Collagen, a protein produced naturally by the body, has become a popular supplement and beauty product ingredient in recent years.
It’s easy to see why – collagen supplements (whether ingestible or topical) claim that they can improve skin elasticity, reduce visible wrinkles, and increase blood flow to the skin.
Let’s take a closer look at exactly what collagen is all about, whether collagen supplements and creams are effective for skin care.
Collagen is the most abundant protein in your body. It serves as one of the main building blocks for your skin, muscles, tendons, hair and ligaments. Providing your skin with structure and strengthening your bones, collagen keeps your skin from premature aging – giving it a plump, youthful radiance.
The body’s natural production of collagen declines with age. Starting in your mid-20s, you slowly start to lose collagen. Experts say that women can lose as much as 30 per cent of their collagen levels in the first five years of menopause.
Loss of collagen is largely responsible for skin and muscle sagging and wrinkles. Taking collagen supplements and using skincare products with collagen can help slow down the aging process.
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Do collagen supplements work?
Collagen supplements come in powder, capsule or liquid form. But do they really work or they’re just hype?
Studies have shown that collagen supplements may help slow the aging of your skin by reducing wrinkles and dryness.
One review found that women who took 3-10 grams of collagen a day for 69 days had significant improvement in skin elasticity and hydration. Researchers theorised that collagen supplements may work by stimulating your body to produce more collagen of its own.
Collagen supplements may also promote the production of other proteins that help structure your skin, including elastin and fibrillin
Anecdotal evidence also suggests that collagen supplements may be effective in helping prevent acne and other skin conditions. However, these claims are yet to be supported by scientific evidence.
What about collagen creams?
Collagen as an ingredient has become a huge marketing tool for topical skincare products.
Unfortunately, experts say that it’s scientifically impossible for collagen to be absorbed into the skin through topical application. Collagen is a huge molecule that will just sit on the skin when applied topically. It won’t be absorbed into the dermis.
That’s right. Collagen creams are just a marketing gimmick.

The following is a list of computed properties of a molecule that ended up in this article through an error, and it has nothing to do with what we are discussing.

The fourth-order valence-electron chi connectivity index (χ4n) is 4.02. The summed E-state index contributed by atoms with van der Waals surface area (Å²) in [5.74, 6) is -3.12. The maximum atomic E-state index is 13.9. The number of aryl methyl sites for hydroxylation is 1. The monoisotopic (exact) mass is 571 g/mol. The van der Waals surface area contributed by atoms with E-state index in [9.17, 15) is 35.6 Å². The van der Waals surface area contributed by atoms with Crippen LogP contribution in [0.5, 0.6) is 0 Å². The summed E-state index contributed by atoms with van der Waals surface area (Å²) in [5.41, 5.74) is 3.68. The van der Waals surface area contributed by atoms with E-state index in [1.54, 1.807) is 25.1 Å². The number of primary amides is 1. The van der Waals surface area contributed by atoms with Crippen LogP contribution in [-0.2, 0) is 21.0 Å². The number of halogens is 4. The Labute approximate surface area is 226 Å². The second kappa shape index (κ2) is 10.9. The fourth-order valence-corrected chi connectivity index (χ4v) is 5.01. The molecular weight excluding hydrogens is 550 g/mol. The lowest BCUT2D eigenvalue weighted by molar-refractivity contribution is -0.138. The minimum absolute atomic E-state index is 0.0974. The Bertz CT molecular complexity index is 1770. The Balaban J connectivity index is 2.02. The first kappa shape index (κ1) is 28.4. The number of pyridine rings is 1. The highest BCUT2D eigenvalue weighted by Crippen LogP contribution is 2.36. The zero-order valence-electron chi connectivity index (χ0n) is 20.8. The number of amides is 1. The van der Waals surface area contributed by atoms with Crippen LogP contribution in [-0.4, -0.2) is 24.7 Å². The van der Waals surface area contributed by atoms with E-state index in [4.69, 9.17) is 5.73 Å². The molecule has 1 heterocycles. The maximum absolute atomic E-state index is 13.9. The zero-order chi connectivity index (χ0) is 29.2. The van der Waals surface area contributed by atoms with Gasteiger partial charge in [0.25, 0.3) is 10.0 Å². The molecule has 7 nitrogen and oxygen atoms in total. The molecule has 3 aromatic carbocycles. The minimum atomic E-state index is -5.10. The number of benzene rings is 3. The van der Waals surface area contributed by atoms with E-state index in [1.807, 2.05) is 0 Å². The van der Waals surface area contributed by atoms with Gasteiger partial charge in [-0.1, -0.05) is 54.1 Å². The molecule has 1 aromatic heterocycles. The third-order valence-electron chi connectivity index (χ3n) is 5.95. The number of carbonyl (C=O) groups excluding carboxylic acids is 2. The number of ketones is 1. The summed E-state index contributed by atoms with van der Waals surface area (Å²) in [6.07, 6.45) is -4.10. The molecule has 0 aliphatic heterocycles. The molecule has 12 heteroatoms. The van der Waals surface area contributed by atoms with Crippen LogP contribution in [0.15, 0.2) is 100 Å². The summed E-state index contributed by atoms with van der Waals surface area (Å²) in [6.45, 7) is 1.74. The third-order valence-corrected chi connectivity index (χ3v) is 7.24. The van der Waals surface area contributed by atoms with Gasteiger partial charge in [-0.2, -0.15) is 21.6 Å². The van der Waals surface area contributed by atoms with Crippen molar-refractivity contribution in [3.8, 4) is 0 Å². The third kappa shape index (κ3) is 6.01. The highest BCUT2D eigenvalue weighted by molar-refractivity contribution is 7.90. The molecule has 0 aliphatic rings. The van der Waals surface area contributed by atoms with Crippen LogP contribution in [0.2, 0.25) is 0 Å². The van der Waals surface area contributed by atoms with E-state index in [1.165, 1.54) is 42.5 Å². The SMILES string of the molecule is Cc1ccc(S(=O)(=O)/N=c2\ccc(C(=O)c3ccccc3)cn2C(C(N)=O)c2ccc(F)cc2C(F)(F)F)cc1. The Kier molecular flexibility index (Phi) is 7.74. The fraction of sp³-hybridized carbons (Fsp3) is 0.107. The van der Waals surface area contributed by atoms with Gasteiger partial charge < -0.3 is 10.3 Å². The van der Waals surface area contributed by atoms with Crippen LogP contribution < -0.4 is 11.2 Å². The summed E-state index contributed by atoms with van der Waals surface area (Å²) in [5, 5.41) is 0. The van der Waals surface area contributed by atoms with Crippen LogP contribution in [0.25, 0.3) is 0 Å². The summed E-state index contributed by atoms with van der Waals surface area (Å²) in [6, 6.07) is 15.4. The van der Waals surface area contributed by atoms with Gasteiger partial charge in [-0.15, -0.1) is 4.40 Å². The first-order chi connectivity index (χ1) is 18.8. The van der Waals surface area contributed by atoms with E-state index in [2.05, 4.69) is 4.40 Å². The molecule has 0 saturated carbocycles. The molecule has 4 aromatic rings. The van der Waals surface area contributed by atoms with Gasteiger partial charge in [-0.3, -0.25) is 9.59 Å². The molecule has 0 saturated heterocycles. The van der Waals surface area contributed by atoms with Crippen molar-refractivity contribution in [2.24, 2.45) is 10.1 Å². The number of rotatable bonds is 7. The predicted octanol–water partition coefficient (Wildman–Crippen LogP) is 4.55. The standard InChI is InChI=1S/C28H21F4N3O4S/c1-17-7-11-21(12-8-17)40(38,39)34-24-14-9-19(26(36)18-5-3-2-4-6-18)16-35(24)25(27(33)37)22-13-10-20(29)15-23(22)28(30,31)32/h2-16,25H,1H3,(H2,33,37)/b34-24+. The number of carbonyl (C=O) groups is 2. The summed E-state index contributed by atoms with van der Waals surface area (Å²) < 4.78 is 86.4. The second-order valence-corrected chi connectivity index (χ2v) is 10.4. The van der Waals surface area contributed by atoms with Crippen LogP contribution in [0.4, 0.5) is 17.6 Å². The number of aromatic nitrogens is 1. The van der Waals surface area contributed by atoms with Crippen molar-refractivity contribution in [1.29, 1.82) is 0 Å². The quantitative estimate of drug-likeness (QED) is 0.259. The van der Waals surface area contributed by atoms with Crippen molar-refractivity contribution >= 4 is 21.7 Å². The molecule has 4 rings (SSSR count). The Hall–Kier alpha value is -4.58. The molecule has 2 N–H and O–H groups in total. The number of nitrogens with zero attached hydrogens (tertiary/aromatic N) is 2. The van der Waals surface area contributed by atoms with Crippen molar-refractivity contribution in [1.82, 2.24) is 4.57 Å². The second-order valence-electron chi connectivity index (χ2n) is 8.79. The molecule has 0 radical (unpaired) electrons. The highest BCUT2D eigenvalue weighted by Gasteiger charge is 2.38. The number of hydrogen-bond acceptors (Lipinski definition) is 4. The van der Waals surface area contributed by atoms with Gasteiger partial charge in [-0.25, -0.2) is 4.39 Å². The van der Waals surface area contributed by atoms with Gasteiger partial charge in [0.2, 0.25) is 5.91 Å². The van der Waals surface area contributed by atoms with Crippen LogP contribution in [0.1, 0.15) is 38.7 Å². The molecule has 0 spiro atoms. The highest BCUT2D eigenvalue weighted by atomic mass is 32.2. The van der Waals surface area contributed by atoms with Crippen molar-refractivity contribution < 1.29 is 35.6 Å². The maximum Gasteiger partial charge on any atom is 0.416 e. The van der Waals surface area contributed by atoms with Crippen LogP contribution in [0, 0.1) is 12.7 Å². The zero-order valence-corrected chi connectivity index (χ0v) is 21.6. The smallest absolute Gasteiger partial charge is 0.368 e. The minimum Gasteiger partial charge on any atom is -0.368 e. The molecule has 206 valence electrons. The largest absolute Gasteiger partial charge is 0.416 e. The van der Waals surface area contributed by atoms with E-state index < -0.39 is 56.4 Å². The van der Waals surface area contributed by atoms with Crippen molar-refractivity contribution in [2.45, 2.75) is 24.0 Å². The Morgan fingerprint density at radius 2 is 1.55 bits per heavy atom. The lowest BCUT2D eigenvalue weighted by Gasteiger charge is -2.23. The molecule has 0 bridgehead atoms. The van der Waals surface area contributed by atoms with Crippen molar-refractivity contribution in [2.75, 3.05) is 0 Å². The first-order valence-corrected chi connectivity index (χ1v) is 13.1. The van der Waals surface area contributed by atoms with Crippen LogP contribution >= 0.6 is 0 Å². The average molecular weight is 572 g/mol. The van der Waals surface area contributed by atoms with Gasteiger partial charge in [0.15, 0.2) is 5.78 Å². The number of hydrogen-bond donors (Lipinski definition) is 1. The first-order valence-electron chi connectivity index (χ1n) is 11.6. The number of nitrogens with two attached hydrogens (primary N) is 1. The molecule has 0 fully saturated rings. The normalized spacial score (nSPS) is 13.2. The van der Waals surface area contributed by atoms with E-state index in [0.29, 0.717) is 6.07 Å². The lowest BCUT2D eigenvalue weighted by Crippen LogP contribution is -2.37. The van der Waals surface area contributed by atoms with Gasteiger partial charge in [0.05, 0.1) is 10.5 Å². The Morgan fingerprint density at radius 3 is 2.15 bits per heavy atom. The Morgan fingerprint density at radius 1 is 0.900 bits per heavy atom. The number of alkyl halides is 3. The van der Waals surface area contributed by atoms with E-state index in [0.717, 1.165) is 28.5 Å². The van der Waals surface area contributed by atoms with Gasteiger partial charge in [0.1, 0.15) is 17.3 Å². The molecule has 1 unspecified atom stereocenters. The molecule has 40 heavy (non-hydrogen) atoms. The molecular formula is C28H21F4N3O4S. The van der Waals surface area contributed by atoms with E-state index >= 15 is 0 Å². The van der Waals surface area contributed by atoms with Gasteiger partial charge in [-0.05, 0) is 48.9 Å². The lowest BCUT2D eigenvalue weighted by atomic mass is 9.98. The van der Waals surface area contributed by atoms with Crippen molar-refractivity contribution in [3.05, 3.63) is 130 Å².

Instead of falling for collagen creams, go for products that contain active ingredients that are known to stimulate collagen production. Such ingredients include retinol, vitamin C and Glycolic acid.
By replenishing the body with vitamin A, retinol promotes cell turnover and collagen production. It also improves discolouration, moisturises skin and minimises acne. Retinoic acid links with skin cell receptors and makes them behave as younger, healthier cells.
If you’re a newbie to retinol, start with the lowest concentrations to avoid irritation. Start by applying a few times in a week and slowly build up to nightly use.
A gentler alternative to retinol is bakuchiol. Just like retinol, it helps boost collagen production for healthier, younger-looking skin.
Vitamin C is another go-to ingredient for boosting collagen production. Vitamin C helps the body’s natural ability to produce collagen and protects it from faster breakdown. This is why vitamin C is a great ingredient for anti-aging and promoting pumper skin.
In addition, vitamin C helps in reducing hyperpigmentation, while also improving your skin’s overall appearance.
Glycolic (and other hydroxy acids) acid is also effective for stimulating collagen production for firmer skin.
Glycolic acid creates wound-healing response that stimulates formation of new collagen. It’s also an amazing ingredient for busting stubborn acne.
You don’t have to take collagen supplements to boost the levels of the important protein in your body – you can also obtain it from your diet.
Foods that are known to be rich in collagen include eggs, beef, dairy products, legumes, lentils, pulses, cottage cheese, soy, tofu, yoghurt, rice, pasta, whole grain bread, quinoa and barley, among others.